Carbon Dioxide is one of the most commonly found gases on earth. Its chemical formula is CO2, meaning it is comprised of one carbon atom covalently double bounded two oxygen atoms. CO2 is incombustible, colorless, and in the typical exposure concentrations, odorless gas, that is also water soluble. Carbon dioxide is the result of oxidization of carbon.
Where is Carbon Dioxide Found?
Carbon dioxide comes from both natural and anthropogenic sources, and is necessary for all living things.
Natural: Carbon dioxide is a naturally occurring compound, that is released when living organisms respire or decompose. Carbon dioxide is also naturally released into the atmosphere by the oceans, volcanos, forest fires, and carbonate rocks. Natural sources, like these, produce more carbon dioxide than anthropogenic sources.
Anthropogenic: The sources of CO2 that get the most attention are anthropogenic, meaning human-initiated or created. These sources are a part of everyday life for most people, and are unavoidable in most cases. These human activities include transportation, power and heat generation, chemical and petrochemical production and use, fossil fuel use, manufacturing, agriculture, food production, etc… The carbon dioxide produced by the harvesting and use of fossil fuels gets the most attention as a contributor to climate change. Recently, the oil and gas industries have started taking significant steps to curb their CO2 emissions.
Risks Associated with Carbon Dioxide Emissions
CO2 is considered a greenhouse gas. Greenhouse gases are gases in the earth’s atmosphere that allow sunlight to pass through, but do not allow that heat to leave, essentially trapping heat around the planet. This heat is having a quick and catastrophic effect on the planet, changing weather patterns, warming oceans, and killing of wildlife.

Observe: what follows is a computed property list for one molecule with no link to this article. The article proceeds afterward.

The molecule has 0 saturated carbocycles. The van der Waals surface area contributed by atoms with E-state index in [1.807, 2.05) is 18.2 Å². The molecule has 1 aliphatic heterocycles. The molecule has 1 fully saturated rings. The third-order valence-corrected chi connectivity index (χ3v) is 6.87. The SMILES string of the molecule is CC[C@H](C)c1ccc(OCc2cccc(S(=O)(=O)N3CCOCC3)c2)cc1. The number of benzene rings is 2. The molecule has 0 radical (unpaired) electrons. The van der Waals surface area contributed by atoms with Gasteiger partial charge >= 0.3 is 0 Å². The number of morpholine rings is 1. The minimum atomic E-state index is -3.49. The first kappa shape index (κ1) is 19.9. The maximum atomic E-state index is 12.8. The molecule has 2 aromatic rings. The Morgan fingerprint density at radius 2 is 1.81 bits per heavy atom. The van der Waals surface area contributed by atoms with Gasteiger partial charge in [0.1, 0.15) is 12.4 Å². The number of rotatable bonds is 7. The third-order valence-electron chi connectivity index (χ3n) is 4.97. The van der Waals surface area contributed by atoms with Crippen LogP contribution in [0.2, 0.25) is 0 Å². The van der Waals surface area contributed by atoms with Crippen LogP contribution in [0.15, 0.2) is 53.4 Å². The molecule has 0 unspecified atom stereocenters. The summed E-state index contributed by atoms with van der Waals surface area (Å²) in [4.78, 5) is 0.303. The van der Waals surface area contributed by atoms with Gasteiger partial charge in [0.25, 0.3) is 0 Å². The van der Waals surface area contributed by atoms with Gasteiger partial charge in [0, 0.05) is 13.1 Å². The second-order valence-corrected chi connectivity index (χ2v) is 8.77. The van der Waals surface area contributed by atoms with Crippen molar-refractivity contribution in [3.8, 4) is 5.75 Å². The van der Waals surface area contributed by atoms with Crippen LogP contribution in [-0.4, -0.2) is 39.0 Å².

Carbon Dioxide and other greenhouse gases are also responsible for respiratory issues and health problems caused by poor air quality. Air pollution has been directly linked to Alzheimer’s disease, infertility, cancers, birth defects, asthma, and other life-threatening conditions. Prolonged exposure has also been proven to change or slow the metabolic rate of humans. Regions that experience poor air quality often face significantly higher rates of these conditions, and early deaths.
Concentrated exposure CO2 can cause dizziness, asphyxiation, confusion, fatigue, vertigo, headaches, tinnitus, and even seizures.
The Value of Carbon Dioxide:
With CO2 being so abundant, many find it shocking that it holds quite a bit of value. With dozens of incentives, markets and uses for CO2, the options available to facilities with excess CO2 can be overwhelming. Here are just a few ways Carbon Dioxide can produce value…
Amine Gas Treating or Pressure Swing Absorption (PSA) is used to capture the CO2 for both Enhanced Oil Recovery and Food & Beverage grade CO2, before releasing the remaining harmless gasses (nitrogen and water vapor) into the atmosphere. The owner of the VCU can then claim the 45Q credit. 45Q is a section of the US tax code that provides a performance-based tax credit for carbon capture projects. The credits can be claimed when an eligible project has:
- Securely kept the captured CO2 in geologic formations. IE: oil fields and saline formations